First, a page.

In light of the overwhelming scientific consensus on climate change and its worsening impacts, and the related issue of air pollution from burning fossil fuels, the United States and China recognize the urgent need for action to meet these twin challenges. Both sides reaffirm their commitment to contribute significantly to successful 2015 global efforts to meet this challenge. Accordingly, China and the United States will work together, within the vehicle of the U.S.-China Climate Change Working Group (CCWG) launched last year, to collaborate through enhanced policy dialogue, including the sharing of information regarding their respective post-2020 plans to limit greenhouse gas emissions. Regarding practical cooperative actions to reduce greenhouse gas emissions and other air pollutants, the two sides have reached agreement on the implementation plans on the five initiatives launched under the CCWG, including Emission Reductions from Heavy Duty and Other Vehicles, Smart Grids, Carbon Capture Utilization and Storage, Collecting and Managing Greenhouse Gas Emissions Data, and Energy Efficiency in Buildings and Industry, and commit to devote significant effort and resources to secure concrete results by the Sixth U.S.-China Strategic and Economic Dialogue in 2014. 

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UN TV, the UNFCCC Climate Change Studio, Climate Change TV

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UNDP (UN Development Program)

From the UNDP:

  • HERE is a calendar of climate change events.

  • HERE is a history of climate change negotiations.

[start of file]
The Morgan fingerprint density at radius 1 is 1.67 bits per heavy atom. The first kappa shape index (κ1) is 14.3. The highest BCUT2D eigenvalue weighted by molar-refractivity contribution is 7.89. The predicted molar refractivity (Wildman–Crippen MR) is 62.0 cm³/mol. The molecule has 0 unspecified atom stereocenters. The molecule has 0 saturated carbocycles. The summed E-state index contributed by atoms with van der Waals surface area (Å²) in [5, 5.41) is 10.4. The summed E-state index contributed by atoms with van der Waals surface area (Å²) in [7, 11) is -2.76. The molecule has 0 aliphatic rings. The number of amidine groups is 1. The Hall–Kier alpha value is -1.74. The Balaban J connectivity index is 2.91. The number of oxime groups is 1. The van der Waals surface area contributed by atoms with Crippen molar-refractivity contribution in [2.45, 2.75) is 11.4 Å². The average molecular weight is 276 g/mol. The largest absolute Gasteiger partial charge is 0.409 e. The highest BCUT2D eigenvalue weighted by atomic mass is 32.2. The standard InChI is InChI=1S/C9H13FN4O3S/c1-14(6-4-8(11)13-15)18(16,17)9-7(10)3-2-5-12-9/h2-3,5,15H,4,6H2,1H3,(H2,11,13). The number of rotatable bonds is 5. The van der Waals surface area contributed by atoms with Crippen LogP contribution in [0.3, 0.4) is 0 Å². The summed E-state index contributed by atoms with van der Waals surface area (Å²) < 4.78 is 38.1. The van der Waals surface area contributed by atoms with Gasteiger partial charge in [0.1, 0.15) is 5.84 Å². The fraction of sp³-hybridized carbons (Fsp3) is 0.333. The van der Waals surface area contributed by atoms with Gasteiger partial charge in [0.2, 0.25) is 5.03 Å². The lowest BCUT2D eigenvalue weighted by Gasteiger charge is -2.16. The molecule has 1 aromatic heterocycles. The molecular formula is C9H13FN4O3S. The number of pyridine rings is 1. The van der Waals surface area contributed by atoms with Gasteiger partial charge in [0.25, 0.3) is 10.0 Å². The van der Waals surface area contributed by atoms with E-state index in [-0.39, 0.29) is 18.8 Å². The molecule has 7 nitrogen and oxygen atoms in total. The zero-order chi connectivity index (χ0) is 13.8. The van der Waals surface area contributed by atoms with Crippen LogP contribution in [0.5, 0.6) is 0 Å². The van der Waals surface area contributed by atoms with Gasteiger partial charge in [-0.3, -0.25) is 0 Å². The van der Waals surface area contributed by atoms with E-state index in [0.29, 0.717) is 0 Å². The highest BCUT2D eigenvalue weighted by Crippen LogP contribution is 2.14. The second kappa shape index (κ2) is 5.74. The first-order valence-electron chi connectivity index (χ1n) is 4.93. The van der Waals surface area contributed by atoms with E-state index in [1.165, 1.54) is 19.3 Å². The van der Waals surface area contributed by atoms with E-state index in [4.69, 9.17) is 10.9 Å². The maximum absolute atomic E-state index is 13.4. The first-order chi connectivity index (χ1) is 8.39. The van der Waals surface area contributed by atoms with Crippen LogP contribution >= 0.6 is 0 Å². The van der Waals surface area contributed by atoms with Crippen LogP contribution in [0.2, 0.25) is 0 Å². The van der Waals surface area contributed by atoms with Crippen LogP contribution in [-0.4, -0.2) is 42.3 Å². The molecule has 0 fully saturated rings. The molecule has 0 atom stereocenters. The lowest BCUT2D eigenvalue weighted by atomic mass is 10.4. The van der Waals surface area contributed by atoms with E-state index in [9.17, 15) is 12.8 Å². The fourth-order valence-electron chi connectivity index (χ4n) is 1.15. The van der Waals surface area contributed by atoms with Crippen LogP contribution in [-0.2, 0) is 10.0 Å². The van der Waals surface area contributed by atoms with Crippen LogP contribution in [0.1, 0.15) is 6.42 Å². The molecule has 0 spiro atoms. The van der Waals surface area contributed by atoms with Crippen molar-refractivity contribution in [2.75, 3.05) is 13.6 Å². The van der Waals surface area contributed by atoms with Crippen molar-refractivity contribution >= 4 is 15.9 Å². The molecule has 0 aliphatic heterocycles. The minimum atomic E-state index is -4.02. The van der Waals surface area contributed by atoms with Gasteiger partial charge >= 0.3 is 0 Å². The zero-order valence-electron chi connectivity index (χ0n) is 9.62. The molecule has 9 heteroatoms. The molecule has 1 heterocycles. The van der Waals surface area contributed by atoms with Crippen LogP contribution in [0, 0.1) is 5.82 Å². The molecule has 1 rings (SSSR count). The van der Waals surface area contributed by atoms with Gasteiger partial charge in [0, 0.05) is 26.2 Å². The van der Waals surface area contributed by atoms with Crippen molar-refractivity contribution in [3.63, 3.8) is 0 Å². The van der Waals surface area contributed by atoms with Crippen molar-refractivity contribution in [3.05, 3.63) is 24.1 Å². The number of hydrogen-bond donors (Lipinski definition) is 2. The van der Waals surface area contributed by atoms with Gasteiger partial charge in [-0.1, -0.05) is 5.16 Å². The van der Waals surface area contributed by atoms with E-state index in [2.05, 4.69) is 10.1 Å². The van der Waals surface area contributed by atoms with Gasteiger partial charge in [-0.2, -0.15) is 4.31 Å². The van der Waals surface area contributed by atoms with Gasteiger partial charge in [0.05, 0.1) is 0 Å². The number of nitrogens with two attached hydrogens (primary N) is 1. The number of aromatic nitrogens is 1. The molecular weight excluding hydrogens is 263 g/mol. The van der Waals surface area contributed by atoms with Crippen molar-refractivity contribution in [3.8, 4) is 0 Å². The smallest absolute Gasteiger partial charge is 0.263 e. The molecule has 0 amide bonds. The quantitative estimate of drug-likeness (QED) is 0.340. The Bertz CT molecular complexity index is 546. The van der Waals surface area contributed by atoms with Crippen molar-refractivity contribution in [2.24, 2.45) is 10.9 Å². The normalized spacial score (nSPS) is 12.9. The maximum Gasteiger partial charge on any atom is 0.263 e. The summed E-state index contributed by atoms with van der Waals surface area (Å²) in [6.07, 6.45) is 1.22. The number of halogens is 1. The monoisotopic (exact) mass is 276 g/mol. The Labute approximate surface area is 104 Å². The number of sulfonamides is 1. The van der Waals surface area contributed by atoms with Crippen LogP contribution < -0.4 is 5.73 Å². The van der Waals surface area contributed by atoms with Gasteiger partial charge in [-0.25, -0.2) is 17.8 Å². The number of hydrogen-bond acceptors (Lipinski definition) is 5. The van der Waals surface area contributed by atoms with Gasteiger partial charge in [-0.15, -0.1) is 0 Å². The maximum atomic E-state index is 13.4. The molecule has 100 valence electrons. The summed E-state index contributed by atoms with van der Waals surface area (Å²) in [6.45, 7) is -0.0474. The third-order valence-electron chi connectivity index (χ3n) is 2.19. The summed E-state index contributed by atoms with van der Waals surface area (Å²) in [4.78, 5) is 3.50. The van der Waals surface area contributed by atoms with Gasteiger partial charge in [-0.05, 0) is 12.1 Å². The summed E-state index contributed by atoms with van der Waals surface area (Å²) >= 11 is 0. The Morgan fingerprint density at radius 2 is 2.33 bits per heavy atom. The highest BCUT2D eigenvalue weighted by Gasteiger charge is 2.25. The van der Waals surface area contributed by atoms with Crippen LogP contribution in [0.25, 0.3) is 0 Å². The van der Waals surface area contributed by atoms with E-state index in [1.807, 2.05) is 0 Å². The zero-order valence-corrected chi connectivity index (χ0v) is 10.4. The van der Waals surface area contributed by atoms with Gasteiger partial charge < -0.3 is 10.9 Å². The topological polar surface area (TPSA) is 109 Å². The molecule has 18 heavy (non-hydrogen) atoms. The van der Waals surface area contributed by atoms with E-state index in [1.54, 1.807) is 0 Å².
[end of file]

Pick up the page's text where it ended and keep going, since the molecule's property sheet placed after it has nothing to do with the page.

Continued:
• There are publications with details, for example:

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HERE are links to UN organizations involved with climate change, the 2007 Bali Road Map, the 1992 Rio Declaration, the Commission on Sustainable Development, and NGO activities on climate change, including the NGO Committee on Sustainable Development (NY).

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Methods & Science

The Subsidiary Body for Scientific and Technological Advice (SBSTA) regularly undertakes work on methodological and scientific matters as they relate to the Convention and the Kyoto Protocol process.  Some of the issues the SBSTA is currently dealing with are scientific, technical and socio-economic aspects of mitigation of climate change; land use, land-use change and forestry (LULUCF); bunker fuels; and research and systematic observation.


Scientific, Technical and Socio-Economic Aspects of Mitigation of Climate Change
The ultimate objective of the Convention is the stabilization of greenhouse gas concentrations in the atmosphere at a level that would prevent dangerous anthropogenic interference with the climate system. Accordingly, under Article 4.1(b) of the Convention, all Parties are required to undertake efforts to mitigate climate change.


Reducing emissions from deforestation and forest degradation in developing countries (REDD)
This web portal aims to facilitate access by developing countries to information made available by Parties, relevant organizations and stakeholders in a number of areas related to reducing emissions from deforestation and forest degradation in developing countries.


Land Use, Land-Use Change and Forestry (LULUCF)